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Supercritical antisolvent precipitation of amorphous copper–zinc georgeite and acetate precursors for the preparation of ambient-pressure water-gas-shift copper/zinc oxide catalysts

DOI: 10.1002/cctc.201601603 DOI Help

Authors: Paul J. Smith (Cardiff Catalysis Institute, Cardiff University) , Simon A. Kondrat (Cardiff Catalysis Institute, Cardiff University) , James H. Carter (Cardiff Catalysis Institute, Cardiff University) , Philip A. Chater (Diamond Light Source) , Jonathan K. Bartley (Cardiff Catalysis Institute, Cardiff University) , Stuart Taylor (Cardiff Catalysis Institute, Cardiff University) , Michael S. Spencer (Cardiff Catalysis Institute, Cardiff University) , Graham J. Hutchings (Cardiff Catalysis Institute, Cardiff University)
Co-authored by industrial partner: No

Type: Journal Paper
Journal: Chemcatchem , VOL 9 , PAGES 1621 - 1631

State: Published (Approved)
Published: May 2017

Open Access Open Access

Abstract: A series of copper–zinc acetate and zincian georgeite precursors have been produced by supercritical CO2 antisolvent (SAS) precipitation as precursors to Cu/ZnO catalysts for the water gas shift (WGS) reaction. The amorphous materials were prepared by varying the water/ethanol volumetric ratio in the initial metal acetate solutions. Water addition promoted georgeite formation at the expense of mixed metal acetates, which are formed in the absence of the water co-solvent. Optimum SAS precipitation occurs without water to give high surface areas, whereas high water content gives inferior surface areas and copper–zinc segregation. Calcination of the acetates is exothermic, producing a mixture of metal oxides with high crystallinity. However, thermal decomposition of zincian georgeite resulted in highly dispersed CuO and ZnO crystallites with poor structural order. The georgeite-derived catalysts give superior WGS performance to the acetate-derived catalysts, which is attributed to enhanced copper–zinc interactions that originate from the precursor.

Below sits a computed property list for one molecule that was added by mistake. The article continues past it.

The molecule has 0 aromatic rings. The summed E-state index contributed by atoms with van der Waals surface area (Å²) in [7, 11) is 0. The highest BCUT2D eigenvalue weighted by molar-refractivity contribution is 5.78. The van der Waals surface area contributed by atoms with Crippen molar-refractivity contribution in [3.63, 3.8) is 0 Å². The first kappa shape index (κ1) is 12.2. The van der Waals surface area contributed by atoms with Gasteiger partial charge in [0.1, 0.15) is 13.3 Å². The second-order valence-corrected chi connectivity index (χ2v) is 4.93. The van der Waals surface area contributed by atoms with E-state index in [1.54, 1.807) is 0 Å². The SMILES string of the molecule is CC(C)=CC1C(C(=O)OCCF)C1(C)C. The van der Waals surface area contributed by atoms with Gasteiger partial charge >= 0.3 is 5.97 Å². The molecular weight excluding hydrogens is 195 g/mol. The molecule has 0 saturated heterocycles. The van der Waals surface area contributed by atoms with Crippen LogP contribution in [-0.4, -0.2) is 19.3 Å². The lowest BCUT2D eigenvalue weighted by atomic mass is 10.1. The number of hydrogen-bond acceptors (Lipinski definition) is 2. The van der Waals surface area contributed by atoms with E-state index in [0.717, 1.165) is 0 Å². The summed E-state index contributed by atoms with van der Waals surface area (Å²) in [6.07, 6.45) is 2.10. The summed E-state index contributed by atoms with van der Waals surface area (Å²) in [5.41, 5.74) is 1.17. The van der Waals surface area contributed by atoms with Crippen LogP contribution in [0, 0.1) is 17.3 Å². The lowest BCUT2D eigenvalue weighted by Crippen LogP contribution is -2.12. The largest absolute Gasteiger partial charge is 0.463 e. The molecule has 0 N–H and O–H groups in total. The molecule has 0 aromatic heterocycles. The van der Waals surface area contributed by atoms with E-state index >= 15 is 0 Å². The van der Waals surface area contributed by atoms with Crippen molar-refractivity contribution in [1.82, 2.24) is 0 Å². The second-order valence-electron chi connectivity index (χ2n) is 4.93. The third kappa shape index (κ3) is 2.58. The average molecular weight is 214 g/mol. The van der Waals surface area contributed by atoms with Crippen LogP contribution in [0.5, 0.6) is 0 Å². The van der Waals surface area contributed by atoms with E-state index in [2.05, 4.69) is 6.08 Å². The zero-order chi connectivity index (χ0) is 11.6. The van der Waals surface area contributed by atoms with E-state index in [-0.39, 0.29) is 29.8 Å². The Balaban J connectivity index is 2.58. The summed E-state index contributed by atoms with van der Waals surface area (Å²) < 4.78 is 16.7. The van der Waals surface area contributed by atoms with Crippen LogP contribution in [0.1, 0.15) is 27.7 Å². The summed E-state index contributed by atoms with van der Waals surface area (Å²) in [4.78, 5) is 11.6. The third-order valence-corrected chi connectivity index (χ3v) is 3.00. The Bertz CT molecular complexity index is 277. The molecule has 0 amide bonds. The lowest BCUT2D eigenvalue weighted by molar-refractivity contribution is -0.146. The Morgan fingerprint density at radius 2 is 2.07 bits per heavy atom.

Journal Keywords: copper; gas-phase reactions; supercritical fluids; water; zinc

Subject Areas: Chemistry

Facility: Advanced Photon Source

Added On: 17/07/2017 16:03


Discipline Tags:

Physical Chemistry Catalysis Chemistry Inorganic Chemistry

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